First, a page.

Campaign to protest privatisation of water
With the blazing summers ahead, several organisations have come together to form the 'Pani Hakk Abhiyan' to protest privatisation and commercialisation of drinking water in the Capital.Updated: Mar 03, 2012 23:16 IST
With the blazing summers ahead, several organisations have come together to form the 'Pani Hakk Abhiyan' to protest privatisation and commercialisation of drinking water in the Capital. The campaign also plans to make it as an election issue during the upcoming municipal polls.
Although privatisation will affect all areas of the city, the most affected would be those with less paying capacity. Delhi has more than 1,600 unauthorised colonies with around 40 lakh people and many of them are eligible voters. Most of these colonies are awaiting regularisation, without which there cannot be proper piped water supply and sanitation facility.
Mehtab Aalam from the Coalition for Protection of Human Rights Defenders pointed out how several colonies, which were regularised long ago, still do not have piped drinking water supply. "Several areas in Jamia Nagar neither have piped drinking water, nor proper sanitation facility," he said.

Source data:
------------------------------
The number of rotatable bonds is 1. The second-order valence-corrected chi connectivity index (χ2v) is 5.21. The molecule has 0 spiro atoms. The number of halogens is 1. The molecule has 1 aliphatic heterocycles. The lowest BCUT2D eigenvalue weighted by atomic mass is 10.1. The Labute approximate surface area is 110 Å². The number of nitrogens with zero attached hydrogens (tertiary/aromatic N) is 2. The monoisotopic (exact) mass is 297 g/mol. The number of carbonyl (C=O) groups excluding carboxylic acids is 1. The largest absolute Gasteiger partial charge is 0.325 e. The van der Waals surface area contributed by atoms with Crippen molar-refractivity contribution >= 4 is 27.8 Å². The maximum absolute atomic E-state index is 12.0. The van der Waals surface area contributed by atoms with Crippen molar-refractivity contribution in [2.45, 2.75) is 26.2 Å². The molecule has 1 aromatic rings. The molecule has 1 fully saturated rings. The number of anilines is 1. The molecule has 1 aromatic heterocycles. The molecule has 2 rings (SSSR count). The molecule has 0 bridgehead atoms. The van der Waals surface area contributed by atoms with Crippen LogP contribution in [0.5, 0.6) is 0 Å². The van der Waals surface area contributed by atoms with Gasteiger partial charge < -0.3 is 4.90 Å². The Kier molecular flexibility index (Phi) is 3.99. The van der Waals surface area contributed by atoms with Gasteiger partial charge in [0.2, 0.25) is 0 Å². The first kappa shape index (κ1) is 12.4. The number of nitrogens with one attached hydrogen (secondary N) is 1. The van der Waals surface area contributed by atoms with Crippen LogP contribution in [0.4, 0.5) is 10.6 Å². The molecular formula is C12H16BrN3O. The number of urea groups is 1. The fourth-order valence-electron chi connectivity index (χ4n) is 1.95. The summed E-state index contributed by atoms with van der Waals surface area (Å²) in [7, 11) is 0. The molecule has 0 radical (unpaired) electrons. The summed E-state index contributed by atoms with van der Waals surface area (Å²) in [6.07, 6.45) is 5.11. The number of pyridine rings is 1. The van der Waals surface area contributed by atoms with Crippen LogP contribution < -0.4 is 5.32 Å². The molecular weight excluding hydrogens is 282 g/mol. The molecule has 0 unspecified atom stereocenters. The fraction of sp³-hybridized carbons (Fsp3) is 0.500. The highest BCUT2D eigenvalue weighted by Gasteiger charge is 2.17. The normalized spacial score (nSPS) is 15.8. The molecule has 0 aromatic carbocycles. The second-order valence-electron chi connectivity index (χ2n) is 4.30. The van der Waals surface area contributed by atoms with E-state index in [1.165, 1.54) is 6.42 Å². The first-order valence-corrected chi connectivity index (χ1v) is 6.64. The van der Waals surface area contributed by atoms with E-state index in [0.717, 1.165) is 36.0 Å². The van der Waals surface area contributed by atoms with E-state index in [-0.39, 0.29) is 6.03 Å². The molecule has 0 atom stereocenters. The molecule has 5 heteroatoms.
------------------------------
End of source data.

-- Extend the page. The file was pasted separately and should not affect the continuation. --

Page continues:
This is possibly for the first time, NGOs, civil society groups, trade unions and those at the ground level under various movements have come together to demand and assert water as the fundamental right for all.
In 2005, a similar movement had thwarted a World Bank-aided privatisation of water move in Delhi when hundreds of groups, including RWAs, had joined hands to fight the problem.
"The ghost of 'privatisation' has raised its head again. The Constitution talks of every citizen's right to water. It is a constitutional and democratic right. So why can't water be a legal right too?" asked Kiran Shaheen from Pani Hakk Abhiyan (PHA).
Aiming to increase efficiency and financial sustainability, the Delhi government through Delhi Jal Board (DJB) has started involving private sector in various activities. It is already implementing projects under the PPP model and has private firms maintaining treatment plants. It has already started pilot projects for outsourcing certain services.
The draft National Water Policy 2012, too, states that several cities in India have already taken steps towards privatisation and distribution of water. "In the context of liberalisation, privatisation and globalisation, the collective that PHA feels 'politics of water' is an equally important issue," she said.
The Pani Hakk Abhiyan plans to hold a convention soon to highlight these issues.